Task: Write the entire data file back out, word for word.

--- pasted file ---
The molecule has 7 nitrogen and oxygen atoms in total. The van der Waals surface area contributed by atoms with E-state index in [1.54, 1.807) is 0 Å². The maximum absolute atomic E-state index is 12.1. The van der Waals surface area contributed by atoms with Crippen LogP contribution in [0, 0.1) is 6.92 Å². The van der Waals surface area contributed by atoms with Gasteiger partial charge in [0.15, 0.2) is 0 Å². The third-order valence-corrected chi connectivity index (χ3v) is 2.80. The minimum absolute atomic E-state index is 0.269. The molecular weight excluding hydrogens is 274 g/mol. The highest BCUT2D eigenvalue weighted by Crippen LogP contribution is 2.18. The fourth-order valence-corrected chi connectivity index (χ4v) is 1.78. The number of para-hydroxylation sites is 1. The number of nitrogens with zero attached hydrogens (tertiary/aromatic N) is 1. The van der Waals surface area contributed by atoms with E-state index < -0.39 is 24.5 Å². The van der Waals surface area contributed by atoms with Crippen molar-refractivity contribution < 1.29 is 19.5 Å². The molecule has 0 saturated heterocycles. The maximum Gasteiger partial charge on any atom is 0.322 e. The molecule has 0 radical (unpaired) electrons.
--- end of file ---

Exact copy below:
The molecule has 7 nitrogen and oxygen atoms in total. The van der Waals surface area contributed by atoms with E-state index in [1.54, 1.807) is 0 Å². The maximum absolute atomic E-state index is 12.1. The van der Waals surface area contributed by atoms with Crippen LogP contribution in [0, 0.1) is 6.92 Å². The van der Waals surface area contributed by atoms with Gasteiger partial charge in [0.15, 0.2) is 0 Å². The third-order valence-corrected chi connectivity index (χ3v) is 2.80. The minimum absolute atomic E-state index is 0.269. The molecular weight excluding hydrogens is 274 g/mol. The highest BCUT2D eigenvalue weighted by Crippen LogP contribution is 2.18. The fourth-order valence-corrected chi connectivity index (χ4v) is 1.78. The number of para-hydroxylation sites is 1. The number of nitrogens with zero attached hydrogens (tertiary/aromatic N) is 1. The van der Waals surface area contributed by atoms with E-state index < -0.39 is 24.5 Å². The van der Waals surface area contributed by atoms with Crippen molar-refractivity contribution < 1.29 is 19.5 Å². The molecule has 0 saturated heterocycles. The maximum Gasteiger partial charge on any atom is 0.322 e. The molecule has 0 radical (unpaired) electrons.